possible excessive proxy invariants for Object.keys/etc??

Allen Wirfs-Brock allen at wirfs-brock.com
Wed Nov 21 14:42:04 PST 2012

On Nov 21, 2012, at 12:42 PM, Tom Van Cutsem wrote:

> 2012/11/21 Mark S. Miller <erights at google.com>
> On Wed, Nov 21, 2012 at 8:55 AM, Allen Wirfs-Brock
> <allen at wirfs-brock.com> wrote:
> > [...] Essentially we could internally turn the [[Extensible]] internal property into a four state value:  open,non-extensible,sealed,frozen.  [...]
> First, my apologies for not yet finding the time to catch up on this
> thread. But I did want to encourage this particular idea. We may not
> be able to make this work out, but it would have many benefits if we
> could. For example, the "isFrozen" check in the Object.observe API
> would make more sense if this were a simple state rather than a
> pattern check. More later...
> A lot of the complexity of the current invariant checks derives from the fact that Javascript objects have (too) fine-grained invariants (i.e. non-configurability at the level of individual properties, non-extensibility at the level of the object, and all possible combinations in between). This means we have to account for weird cases such as a non-extensible object with all but 1 property being non-configurable (an "almost-frozen" object).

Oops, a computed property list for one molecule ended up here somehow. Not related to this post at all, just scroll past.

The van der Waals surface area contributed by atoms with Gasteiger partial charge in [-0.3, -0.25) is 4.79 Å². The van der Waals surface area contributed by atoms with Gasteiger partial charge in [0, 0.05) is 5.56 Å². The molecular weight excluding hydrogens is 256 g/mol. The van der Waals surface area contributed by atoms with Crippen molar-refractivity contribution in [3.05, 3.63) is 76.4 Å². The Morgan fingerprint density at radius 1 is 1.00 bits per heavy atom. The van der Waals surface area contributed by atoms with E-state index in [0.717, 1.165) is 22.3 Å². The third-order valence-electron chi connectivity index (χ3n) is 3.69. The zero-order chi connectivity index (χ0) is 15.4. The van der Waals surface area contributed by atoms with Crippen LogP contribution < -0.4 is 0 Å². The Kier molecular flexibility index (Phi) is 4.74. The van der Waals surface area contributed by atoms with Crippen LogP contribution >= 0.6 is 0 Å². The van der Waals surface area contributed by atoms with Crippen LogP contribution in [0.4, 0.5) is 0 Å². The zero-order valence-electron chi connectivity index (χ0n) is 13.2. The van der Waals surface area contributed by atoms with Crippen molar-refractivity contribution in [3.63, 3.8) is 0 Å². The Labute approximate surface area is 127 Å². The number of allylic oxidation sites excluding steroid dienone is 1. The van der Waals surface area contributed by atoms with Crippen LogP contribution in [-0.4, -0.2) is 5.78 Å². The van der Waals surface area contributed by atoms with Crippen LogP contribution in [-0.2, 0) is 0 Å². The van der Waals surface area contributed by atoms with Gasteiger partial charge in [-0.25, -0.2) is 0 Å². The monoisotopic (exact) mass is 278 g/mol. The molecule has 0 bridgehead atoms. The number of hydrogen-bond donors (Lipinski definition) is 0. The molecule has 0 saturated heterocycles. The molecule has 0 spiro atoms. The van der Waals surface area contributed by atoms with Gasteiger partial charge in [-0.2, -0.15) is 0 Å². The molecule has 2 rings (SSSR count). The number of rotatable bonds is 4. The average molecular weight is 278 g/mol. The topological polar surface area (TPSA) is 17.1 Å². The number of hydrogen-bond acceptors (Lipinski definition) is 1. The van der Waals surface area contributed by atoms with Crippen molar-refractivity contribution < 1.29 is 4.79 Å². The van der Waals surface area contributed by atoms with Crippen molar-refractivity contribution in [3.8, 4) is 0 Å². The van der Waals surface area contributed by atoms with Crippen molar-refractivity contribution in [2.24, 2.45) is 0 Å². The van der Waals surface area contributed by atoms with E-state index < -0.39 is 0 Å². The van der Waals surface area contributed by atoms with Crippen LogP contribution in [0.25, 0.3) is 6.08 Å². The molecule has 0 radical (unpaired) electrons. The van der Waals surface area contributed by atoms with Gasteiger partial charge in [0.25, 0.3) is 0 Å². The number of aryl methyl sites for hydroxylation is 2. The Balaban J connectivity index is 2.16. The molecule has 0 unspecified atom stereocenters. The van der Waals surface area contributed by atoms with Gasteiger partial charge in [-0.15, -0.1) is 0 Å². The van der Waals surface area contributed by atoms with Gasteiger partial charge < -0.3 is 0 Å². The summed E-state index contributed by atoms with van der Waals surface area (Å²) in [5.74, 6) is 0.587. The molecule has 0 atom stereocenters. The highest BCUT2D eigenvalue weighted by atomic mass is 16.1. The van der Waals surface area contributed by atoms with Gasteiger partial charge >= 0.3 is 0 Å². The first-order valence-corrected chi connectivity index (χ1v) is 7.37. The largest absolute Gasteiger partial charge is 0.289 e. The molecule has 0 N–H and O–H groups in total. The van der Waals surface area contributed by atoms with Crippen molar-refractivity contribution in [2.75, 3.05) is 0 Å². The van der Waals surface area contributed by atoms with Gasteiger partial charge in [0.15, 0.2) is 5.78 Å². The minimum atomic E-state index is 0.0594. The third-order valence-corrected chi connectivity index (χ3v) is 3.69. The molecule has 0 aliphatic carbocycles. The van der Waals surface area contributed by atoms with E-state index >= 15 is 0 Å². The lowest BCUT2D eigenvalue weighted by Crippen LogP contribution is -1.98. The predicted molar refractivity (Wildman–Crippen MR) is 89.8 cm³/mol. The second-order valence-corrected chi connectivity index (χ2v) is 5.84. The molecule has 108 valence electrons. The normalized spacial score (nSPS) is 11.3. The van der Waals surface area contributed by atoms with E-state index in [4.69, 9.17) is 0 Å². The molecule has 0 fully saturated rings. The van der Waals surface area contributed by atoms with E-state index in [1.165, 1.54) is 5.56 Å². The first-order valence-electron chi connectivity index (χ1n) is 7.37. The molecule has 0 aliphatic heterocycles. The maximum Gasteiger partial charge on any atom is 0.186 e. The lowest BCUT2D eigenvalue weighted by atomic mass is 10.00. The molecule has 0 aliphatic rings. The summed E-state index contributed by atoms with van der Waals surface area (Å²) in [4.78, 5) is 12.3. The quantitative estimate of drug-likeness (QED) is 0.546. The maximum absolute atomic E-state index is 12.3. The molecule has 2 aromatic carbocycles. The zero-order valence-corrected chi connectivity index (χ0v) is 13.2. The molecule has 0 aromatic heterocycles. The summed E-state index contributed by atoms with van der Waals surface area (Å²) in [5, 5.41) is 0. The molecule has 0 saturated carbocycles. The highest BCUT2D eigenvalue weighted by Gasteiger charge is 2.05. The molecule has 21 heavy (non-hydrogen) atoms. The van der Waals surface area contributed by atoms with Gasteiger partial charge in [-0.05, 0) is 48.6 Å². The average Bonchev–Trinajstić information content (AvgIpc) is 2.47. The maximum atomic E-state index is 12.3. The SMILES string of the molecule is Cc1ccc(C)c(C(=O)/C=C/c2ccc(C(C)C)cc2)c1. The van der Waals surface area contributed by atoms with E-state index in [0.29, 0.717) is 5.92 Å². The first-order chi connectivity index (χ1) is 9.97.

> If JS objects could be in only one of four states, things would be a lot simpler to reason about. That said, I don't see how we can get there without radically breaking with ES5's view of object invariants.

Of course, I don't necessarily agree that ES5 has such a view of object invariants... ;-)

However, everything we currently have in ES5 maps to one of those fours states.  Do you actually care very much, form a reasoning perspective,  about a open object with some non-configurable properties.  Or an non-extensible object with with some configurable properties?  

Overall, I think having the four states makes the conceptual model clearer and might guide us in cleaning up the MOP.


> Cheers,
> Tom

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